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Aged 16 and looking for people to talk to:)

Discussion in 'Children & Teens' started by diabetic0312, Oct 28, 2016.

  1. diabetic0312

    diabetic0312 Type 1 · Member

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    I'm 16 and was diagnosed 6 years ago on Friday 13th...!
    Just looking for someone(don't care about age) to chat to, I'm bored of sugar coating things and pretending things are ok, looking for someone who I can be honest with and relate too, I'm also here for anyone who needs someone, message me or reply if you wanna chat:)
     
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  2. Chloe_robbo02

    Chloe_robbo02 Type 1 · Member

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    Hey , I've been diabetic for 12 years now ,I'm 14 and I'd love to chat sometime xx
     
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  3. pleinster

    pleinster Type 2 · Well-Known Member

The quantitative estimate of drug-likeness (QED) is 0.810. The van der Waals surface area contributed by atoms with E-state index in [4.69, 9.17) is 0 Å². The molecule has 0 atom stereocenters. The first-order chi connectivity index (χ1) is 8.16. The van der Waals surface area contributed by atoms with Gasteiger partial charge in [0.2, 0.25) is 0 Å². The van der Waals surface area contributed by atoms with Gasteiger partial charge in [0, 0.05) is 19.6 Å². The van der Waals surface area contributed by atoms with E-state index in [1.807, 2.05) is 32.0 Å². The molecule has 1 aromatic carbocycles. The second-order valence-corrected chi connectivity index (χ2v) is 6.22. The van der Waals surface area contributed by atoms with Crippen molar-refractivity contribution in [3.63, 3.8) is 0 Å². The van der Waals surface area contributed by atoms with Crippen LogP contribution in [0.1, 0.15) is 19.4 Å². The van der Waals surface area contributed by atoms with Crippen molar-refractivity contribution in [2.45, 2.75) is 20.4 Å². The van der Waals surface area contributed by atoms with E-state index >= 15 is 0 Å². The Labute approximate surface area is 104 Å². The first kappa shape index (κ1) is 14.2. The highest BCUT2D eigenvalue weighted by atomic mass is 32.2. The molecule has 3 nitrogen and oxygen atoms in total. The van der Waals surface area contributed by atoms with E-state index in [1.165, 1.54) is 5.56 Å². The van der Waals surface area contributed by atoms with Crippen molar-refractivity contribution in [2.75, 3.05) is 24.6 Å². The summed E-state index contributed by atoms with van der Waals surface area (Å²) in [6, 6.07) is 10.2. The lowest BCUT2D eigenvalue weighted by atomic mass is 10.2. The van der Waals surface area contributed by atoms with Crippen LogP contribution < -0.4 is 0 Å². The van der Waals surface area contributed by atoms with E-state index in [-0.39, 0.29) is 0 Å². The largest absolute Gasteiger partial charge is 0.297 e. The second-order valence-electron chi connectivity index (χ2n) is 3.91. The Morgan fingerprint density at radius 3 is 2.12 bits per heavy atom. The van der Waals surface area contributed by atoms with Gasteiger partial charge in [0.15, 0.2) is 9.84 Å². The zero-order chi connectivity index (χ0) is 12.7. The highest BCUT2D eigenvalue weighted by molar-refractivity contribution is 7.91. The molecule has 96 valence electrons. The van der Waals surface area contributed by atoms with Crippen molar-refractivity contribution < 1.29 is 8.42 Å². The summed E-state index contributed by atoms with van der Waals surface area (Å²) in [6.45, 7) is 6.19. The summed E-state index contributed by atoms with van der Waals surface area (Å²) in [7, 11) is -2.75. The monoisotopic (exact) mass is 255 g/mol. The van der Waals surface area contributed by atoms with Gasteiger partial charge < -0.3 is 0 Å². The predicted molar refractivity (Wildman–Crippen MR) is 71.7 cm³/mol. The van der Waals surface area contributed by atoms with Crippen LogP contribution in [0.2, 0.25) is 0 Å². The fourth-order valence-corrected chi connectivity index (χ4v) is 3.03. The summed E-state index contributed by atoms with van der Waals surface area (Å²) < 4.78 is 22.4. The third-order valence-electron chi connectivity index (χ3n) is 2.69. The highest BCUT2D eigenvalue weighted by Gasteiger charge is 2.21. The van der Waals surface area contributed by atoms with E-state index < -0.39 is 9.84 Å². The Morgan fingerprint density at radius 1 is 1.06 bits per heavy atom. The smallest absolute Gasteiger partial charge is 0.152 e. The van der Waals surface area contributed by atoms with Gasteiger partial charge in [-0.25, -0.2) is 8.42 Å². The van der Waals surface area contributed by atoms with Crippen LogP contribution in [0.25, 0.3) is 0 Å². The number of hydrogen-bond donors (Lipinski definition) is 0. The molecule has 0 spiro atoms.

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    Hi, nameless...
    I'm a Type 2, so less likely to be of specific help, and 54...so an old fart really, but I just wanted to say hello and welcome you to the site. Ask anything. This site is a really good place to look for advice with lots of very helpful people..and just some very nice people. I have tagged the amazing @daisy1 (who is probably sick of me tagging her), and she will be along to provide you with some of the basic but really important details about diabetes, but if you have been Type 1 since you were about 10 and the smile in your photo is normal for you, you won't need much info as you have obviously manged very well. I did want to ask if your "bored of sugar coating things" was a deliberate of subconscious pun...? Anyway, welcome to the site.
     
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  4. daisy1

    daisy1 Type 2 · Legend

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    @diabetic0312

    Hello and welcome to the forum :) As mentioned above, here is the information we give to new members and I hope you will find it interesting and useful. Ask as many questions as you want and someone will be able to help.


    BASIC INFORMATION FOR NEW MEMBERS